Although the failing yellow supply surely contributed to the problem, the printhead seems to be on its last legs after nearly nine years. IIRC, I got the printer for $15 after rebate, spent maybe four times that on CISS tanks, and perhaps $200 on good-quality ink in pint bottles, it doesn’t owe me much.

Maybe I shouldn’t buy ink in pint bottles any more.

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Google Pixel XL: Google Play Services Phone Number Update

This notification appeared every day after I got my shiny-new / soon-to-be-obsolete Google Pixel XL:

Screenshot_20170906-085931 - Update Your Phone Number - detail

Screenshot_20170906-085931 – Update Your Phone Number – detail

Fast-forward through nearly a month of doing the obvious things to no avail:

  • Tap the notification to update my phone number
  • Update my phone number from Firefox on the Pixel
  • Update my phone number from Firefox on my desktop
  • Ditto, from Chromium
  • Just dismiss the notification, repeatedly
  • Change my phone number in various Google places
  • Ditto, in various ways

Searching on the obvious keywords provided very few hits and none with a resolution. I followed one suggestion to flush the Google Play and Google Play Services caches, to no visible effect.

So I started a chat with Google Support by coredumping the entire list of Things Already Tried. After ten minutes of pleasantries, mostly spent idling while Holmes (great name for a tech support guy) read my coredump (and, most likely, timeshared a dozen other support chats), this transpired:

11:36:01​ ​ Holmes:​ ​ I ​ ​ see​ ​ that​ ​ you’ve​ ​ tried​ ​ almost​ ​ all​ ​ the​ ​ things​ ​ to​ ​ get​ ​ rid​ ​ of​ ​ the​ ​ notification​ ​ for​ ​ Google​ ​ play services.
11:36:05​ ​ Holmes:​ ​ Is​ ​ that​ ​ right?
11:36:57​ ​ Ed​ ​ Nisley:​ ​ It’s​ ​ everything​ ​ I ​ ​ could​ ​ think​ ​ of,​ ​ plus​ ​ a ​ ​ bit​ ​ of​ ​ searching​ ​ the​ ​ usual​ ​ forums.​ ​ A ​ ​ few​ ​ other folks​ ​ have​ ​ the​ ​ same​ ​ problem,​ ​ but​ ​ none​ ​ have​ ​ a ​ ​ resolution.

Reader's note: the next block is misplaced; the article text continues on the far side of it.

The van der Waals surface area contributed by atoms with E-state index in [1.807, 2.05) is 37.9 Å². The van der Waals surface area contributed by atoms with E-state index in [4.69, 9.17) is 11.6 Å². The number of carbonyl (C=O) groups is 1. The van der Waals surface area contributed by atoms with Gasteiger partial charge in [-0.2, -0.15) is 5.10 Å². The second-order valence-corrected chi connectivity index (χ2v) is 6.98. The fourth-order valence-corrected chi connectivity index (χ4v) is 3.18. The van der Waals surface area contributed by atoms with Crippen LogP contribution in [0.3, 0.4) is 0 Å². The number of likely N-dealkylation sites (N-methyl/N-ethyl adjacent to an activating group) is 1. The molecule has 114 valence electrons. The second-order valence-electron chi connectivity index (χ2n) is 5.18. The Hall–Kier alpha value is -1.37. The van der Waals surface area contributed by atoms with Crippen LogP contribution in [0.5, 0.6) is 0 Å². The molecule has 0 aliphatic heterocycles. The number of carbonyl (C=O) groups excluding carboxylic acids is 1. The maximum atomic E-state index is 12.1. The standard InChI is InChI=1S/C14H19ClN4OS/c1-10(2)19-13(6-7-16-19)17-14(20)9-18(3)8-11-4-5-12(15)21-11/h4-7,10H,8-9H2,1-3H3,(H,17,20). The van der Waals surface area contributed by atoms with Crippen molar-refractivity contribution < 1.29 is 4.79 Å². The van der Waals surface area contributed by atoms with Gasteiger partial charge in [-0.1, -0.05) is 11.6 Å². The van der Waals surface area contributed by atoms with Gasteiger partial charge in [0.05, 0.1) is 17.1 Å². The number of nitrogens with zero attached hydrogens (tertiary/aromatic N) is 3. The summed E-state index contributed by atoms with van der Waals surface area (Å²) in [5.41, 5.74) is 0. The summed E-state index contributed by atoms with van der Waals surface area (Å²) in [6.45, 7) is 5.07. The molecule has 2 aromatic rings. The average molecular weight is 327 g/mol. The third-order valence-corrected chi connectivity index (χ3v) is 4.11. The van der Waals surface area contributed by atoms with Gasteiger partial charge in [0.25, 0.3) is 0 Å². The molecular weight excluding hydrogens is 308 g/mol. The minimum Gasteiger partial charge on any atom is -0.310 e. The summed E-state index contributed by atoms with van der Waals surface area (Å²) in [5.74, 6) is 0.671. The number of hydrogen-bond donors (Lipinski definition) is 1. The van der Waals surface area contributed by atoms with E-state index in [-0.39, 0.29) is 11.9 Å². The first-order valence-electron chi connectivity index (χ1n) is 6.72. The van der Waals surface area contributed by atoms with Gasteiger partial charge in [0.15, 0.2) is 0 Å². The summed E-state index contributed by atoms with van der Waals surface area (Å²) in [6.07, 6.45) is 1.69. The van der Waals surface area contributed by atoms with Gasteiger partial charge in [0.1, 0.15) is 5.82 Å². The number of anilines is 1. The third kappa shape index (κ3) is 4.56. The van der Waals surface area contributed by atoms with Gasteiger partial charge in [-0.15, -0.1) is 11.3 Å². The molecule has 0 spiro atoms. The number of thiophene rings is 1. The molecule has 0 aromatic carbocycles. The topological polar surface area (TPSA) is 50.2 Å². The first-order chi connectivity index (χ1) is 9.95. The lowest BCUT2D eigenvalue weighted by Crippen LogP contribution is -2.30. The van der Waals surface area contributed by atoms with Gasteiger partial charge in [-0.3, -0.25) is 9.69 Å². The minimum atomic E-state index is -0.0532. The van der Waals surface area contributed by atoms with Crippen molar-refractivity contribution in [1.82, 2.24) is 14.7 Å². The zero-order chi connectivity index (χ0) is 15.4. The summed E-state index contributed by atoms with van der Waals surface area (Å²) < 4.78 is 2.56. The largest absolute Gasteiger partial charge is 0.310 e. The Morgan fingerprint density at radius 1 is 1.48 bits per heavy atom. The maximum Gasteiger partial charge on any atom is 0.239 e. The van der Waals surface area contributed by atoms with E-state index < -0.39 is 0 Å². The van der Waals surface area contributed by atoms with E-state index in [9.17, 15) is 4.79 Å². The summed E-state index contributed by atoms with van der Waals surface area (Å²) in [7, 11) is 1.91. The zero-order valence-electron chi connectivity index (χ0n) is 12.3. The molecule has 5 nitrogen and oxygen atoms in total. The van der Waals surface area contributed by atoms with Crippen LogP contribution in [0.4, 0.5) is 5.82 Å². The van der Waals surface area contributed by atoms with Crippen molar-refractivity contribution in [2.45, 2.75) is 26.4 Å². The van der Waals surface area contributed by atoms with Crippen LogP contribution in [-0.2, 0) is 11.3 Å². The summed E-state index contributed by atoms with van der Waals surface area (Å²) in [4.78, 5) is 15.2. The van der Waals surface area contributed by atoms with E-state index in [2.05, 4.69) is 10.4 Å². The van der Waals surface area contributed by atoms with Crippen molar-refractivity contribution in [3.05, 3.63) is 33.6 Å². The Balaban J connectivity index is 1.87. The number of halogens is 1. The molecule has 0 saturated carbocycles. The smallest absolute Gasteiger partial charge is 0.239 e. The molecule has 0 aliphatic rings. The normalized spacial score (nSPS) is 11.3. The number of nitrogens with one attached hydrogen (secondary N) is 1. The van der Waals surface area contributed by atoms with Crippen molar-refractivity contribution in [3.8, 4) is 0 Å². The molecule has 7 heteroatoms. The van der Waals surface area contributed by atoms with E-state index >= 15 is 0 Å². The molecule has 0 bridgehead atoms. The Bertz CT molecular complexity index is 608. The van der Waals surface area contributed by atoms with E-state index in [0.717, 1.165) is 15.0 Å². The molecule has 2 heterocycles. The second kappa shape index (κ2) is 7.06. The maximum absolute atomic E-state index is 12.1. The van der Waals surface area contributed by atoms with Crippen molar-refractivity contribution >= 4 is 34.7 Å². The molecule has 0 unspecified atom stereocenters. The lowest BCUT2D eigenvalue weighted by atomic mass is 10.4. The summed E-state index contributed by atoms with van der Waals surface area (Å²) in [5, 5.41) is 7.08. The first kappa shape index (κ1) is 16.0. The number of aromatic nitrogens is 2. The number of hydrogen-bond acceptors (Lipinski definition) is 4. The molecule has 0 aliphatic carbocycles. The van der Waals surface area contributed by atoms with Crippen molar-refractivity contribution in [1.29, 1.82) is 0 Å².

11:38:04​ ​ Holmes:​ ​ Sure,​ ​ I ​ ​ understand​ ​ that.​ ​ Please​ ​ don’t​ ​ worry​ ​ at​ ​ all,​ ​ we’ve​ ​ a ​ ​ dedicated​ ​ team​ ​ of​ ​ experts​ ​ for Play​ ​ related​ ​ concern.​ ​ I’m​ ​ from​ ​ hardware​ ​ nexus​ ​ Support​ ​ team.
11:38:15​ ​ Holmes:​ ​ I’d​ ​ connect​ ​ you​ ​ directly​ ​ with​ ​ them.

I’ve never gotten to Level 2 that fast in my entire life!

Fifteen minutes later (again, mostly his reading & timesharing):

11:54:37​ ​ Calvin​ ​ S:​ ​ The​ ​ issue​ ​ might​ ​ be​ ​ due​ ​ to​ ​ some​ ​ residual​ ​ files​ ​ that​ ​ might​ ​ hinder​ ​ the​ ​ download​ ​ process.
Lets​ ​ try​ ​ to​ ​ clear​ ​ cache​ ​ of​ ​ Google​ ​ Play​ ​ Store,​ ​ to​ ​ see​ ​ if​ ​ the​ ​ issue​ ​ can​ ​ be​ ​ resolved.
11:55:06​ ​ Calvin​ ​ S:​ ​ I ​ ​ can​ ​ help​ ​ you​ ​ with​ ​ the​ ​ steps,​ ​ if​ ​ you​ ​ want​ ​ to.
11:55:10​ ​ Ed​ ​ Nisley:​ ​ As​ ​ I ​ ​ said​ ​ in​ ​ the​ ​ initial​ ​ description,​ ​ I’ve​ ​ already​ ​ done​ ​ that.
11:55:39​ ​ Calvin​ ​ S:​ ​ I ​ ​ appreciate​ ​ your​ ​ efforts​ ​ to​ ​ fix​ ​ this​ ​ issue.
11:56:08​ ​ Ed​ ​ Nisley:​ ​ Blew​ ​ away​ ​ all​ ​ the​ ​ caches​ ​ for​ ​ anything​ ​ to​ ​ do​ ​ with​ ​ Google​ ​ Play​ ​ anything!
11:56:20​ ​ Calvin​ ​ S:​ ​ Could​ ​ you​ ​ please​ ​ let​ ​ me​ ​ know,​ ​ what​ ​ all​ ​ troubleshooting​ ​ steps​ ​ you​ ​ have​ ​ tried?
11:57:05​ ​ Ed​ ​ Nisley:​ ​ Did​ ​ you​ ​ read​ ​ the​ ​ initial​ ​ description​ ​ I ​ ​ sent​ ​ to​ ​ start​ ​ this​ ​ chat?​ ​ Took​ ​ Holmes​ ​ five​ ​ minutes to​ ​ chew​ ​ through​ ​ it.
11:58:11​ ​ Calvin​ ​ S:​ ​ I ​ ​ see​ ​ that​ ​ you​ ​ have​ ​ cleared​ ​ cache​ ​ of​ ​ Play​ ​ services.
11:58:50​ ​ Calvin​ ​ S:​ ​ Let​ ​ us​ ​ uninstall​ ​ updates​ ​ for​ ​ the​ ​ Play​ ​ Store​ ​ app​ ​ Play​ ​ Store​ ​ and​ ​ Google​ ​ Play​ ​ Services.